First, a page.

Two people have been rescued from a small private plane after it struck and got lodged in a high-tension power line tower in Montgomery County, Maryland.
Montgomery County Fire and Rescue Service Chief Scott Goldstein confirmed both the pilot and passenger were transported to local area trauma centers with serious but non-life-threatening injuries.
“There’s some hypothermia issues,” Goldstein said. “They’ve been out there very anxious, but very happy to be down. They were communicating with us the entire time.”
The plane struck the tower at about 5:30 Sunday evening, Goldstein said.
However, rescue work was being delayed until the plane could be secured to the tower and the tower was confirmed to be grounded, according to Goldstein.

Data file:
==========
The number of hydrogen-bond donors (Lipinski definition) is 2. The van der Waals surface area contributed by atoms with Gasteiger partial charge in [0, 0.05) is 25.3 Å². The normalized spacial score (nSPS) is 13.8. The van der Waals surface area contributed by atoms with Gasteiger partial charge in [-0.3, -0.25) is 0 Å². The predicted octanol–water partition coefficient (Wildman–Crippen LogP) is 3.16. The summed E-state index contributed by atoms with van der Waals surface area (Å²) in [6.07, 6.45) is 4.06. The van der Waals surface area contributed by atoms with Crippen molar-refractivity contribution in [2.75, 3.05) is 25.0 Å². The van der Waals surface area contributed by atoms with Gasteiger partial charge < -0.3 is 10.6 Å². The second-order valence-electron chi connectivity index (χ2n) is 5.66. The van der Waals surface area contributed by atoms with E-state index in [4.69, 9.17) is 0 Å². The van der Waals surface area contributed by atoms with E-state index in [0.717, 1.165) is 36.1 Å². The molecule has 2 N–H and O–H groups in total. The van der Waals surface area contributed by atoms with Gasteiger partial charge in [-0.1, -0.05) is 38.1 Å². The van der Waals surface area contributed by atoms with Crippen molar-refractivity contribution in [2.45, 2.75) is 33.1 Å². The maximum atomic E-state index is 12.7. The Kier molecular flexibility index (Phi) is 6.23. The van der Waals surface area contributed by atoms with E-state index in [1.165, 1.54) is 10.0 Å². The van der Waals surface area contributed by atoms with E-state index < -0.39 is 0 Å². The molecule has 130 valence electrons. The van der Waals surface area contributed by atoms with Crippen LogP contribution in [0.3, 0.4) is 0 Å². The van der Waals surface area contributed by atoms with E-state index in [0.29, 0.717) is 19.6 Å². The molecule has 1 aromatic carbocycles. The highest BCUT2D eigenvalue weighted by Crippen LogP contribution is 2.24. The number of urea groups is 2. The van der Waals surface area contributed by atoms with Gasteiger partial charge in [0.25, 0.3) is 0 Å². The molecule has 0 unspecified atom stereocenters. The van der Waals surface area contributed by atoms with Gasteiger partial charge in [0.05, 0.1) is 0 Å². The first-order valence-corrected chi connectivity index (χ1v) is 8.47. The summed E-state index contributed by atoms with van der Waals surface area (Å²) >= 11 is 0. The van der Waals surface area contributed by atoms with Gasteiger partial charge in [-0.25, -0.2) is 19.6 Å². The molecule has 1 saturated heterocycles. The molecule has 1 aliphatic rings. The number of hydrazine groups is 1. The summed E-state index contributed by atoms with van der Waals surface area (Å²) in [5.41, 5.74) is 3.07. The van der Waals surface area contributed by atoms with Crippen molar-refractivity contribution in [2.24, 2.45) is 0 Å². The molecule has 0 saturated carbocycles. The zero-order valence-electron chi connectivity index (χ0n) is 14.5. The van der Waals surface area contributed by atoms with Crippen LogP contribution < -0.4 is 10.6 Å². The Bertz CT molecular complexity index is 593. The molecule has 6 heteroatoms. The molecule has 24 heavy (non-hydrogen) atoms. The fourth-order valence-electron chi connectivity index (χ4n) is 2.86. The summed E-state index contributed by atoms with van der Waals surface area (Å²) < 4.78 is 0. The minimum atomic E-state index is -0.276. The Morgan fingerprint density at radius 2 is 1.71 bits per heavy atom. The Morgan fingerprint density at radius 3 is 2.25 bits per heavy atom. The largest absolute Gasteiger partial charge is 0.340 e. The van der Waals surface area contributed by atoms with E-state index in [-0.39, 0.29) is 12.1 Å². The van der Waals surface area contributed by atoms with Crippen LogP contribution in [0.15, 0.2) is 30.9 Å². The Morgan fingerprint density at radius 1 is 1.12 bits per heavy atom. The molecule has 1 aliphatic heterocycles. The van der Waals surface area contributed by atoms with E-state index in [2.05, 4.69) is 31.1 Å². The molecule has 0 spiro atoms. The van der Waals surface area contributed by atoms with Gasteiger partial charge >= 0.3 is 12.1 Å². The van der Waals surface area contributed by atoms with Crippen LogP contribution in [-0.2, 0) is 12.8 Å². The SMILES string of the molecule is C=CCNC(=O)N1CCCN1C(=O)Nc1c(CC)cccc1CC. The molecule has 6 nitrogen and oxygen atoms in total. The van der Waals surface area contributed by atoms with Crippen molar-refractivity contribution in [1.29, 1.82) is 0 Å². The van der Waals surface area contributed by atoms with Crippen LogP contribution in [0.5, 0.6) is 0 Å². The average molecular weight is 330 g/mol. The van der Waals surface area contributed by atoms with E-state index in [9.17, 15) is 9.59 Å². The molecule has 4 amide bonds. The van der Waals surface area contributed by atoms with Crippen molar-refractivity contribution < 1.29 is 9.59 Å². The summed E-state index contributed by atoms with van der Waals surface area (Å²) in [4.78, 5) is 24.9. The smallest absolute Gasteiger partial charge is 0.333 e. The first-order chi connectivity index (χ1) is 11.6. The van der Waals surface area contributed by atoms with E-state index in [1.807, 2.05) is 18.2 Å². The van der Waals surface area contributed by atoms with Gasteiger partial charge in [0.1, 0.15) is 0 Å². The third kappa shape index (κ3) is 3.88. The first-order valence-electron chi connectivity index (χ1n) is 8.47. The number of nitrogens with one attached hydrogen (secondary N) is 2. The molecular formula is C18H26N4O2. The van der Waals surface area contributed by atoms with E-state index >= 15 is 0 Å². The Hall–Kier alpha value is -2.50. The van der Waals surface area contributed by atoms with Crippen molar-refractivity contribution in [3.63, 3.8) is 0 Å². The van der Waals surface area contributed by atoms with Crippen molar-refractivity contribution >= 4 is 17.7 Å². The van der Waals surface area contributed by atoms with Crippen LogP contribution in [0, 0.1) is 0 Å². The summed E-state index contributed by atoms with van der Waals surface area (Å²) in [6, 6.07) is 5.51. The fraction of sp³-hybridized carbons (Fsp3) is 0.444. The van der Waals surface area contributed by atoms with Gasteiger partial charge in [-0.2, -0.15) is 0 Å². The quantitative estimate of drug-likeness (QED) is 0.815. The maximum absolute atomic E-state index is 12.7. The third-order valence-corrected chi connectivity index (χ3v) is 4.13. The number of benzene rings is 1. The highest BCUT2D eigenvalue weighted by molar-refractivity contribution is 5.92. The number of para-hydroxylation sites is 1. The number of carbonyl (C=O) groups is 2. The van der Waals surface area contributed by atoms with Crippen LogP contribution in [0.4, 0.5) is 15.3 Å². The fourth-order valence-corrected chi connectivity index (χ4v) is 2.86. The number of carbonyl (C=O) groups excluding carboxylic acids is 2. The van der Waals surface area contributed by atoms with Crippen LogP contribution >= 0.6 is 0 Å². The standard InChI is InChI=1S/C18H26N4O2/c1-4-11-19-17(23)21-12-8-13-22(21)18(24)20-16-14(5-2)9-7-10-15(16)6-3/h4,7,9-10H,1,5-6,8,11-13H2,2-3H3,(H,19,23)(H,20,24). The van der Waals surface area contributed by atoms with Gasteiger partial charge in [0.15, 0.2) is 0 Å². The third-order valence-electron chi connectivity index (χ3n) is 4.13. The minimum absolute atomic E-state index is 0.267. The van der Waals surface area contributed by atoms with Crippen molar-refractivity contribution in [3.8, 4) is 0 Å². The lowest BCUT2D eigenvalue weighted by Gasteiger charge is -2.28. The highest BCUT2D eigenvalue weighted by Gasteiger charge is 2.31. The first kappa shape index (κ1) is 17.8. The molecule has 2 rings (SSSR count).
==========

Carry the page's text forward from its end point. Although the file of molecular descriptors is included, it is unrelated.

The plane, which was stuck about 100 feet off the ground, is “not going to be stable until it’s chained and strapped in place,” said Goldstein, adding that heavy fog in the area could make the task difficult.
About 85,000 Montgomery County customers were without power as a result of the crash, officials with the local power company said on Twitter.
Goldstein said that most of the power in the county has been restored by Pepco.
FAA officials said the plane had departed from Westchester County Airport in White Plains, New York. The FAA and National Transportation Safety Board said they will investigate the incident.
Montgomery County Public Schools announced earlier that MCPS schools and offices will be closed Monday, Nov. 28 “due to a widespread power outage and its impact on safety and school operations.” There has been no update since most of the power has been restored.
ABC News’ Benjamin Siu contributed to this report.